In early 2016, EHL's sister land trust – the Endangered Habitats Conservancy – purchased 244 acres in southern San Diego County to help save the Hermes copper butterfly. This unique landscape, located east of the community of Jamul, also provides important connectivity between a number of existing ecological preserves, including Hollenbeck Canyon, the Sycuan Peak Ecological Reserve, and the San Diego National Wildlife Refuge.
The Hermes copper survives in limited locations in San Diego County and northern Baja California and requires the spiny redberry as a host plant for reproduction. In response to litigation, the US Fish and Wildlife Service designated it as a “candidate” for listing. Even though the butterfly’s chaparral and coastal sage scrub habitat has been decimated by catastrophic wildfires, particularly in 2003, the lands we acquired did not burn.
The Jamul property is first phase of a conceptual new core reserve area of over 1,000 acres. The envisioned reserve lands also contain a number of rare and important native plant species, including Dehesa beargrass (Nolina interrata).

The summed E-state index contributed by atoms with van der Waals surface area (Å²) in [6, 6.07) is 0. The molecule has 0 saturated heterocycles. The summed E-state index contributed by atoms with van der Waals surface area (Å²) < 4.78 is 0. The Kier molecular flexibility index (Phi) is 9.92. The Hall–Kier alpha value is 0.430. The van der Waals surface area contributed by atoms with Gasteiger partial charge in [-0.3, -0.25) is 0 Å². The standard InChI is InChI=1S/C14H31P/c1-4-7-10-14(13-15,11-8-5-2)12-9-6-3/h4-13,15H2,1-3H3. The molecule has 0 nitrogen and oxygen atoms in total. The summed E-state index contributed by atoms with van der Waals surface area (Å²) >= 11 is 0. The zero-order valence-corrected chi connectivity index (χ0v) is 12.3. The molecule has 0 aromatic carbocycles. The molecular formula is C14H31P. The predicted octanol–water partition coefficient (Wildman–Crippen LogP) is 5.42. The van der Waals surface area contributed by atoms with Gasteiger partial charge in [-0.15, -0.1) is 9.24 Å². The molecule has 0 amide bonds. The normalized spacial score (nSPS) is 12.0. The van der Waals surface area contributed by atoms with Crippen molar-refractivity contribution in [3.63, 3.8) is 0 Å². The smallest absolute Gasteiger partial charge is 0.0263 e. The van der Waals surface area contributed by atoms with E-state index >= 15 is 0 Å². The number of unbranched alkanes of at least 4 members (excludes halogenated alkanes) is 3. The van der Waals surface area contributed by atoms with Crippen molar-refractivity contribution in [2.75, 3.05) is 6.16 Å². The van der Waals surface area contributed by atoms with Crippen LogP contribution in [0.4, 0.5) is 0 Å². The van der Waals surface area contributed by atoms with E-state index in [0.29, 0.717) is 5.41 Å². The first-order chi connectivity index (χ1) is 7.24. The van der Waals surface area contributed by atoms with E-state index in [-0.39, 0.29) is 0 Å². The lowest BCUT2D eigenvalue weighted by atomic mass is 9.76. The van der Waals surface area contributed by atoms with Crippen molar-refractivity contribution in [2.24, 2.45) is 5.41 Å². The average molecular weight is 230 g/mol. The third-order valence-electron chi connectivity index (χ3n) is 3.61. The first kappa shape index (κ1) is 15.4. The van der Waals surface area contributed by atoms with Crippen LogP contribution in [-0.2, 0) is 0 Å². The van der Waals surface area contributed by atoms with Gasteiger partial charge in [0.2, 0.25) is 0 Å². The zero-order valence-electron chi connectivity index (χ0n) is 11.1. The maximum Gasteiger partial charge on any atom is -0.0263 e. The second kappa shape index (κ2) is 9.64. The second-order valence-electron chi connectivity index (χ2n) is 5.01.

The property was purchased at fair market value using $1.6 million of grant funds from the California Wildlife Conservation Board and the San Diego Association of Governments’ Transnet Environmental Mitigation Program (EMP). The Transnet EMP has been a long-time focal point of EHL's advocacy for conservation in the San Diego region. EHL would like to extend its thanks to these funding partners for helping our land conservancy to launch the first phase of this new reserve complex.
Going forward, EHC will focus on expanding the envisioned reserve. At the same time, a robust monitoring program will be launched for the Hermes copper butterflies present on the property. Future work will also include exploring the translocation of Hermes copper butterflies to enhance the resiliency of the remaining species populations.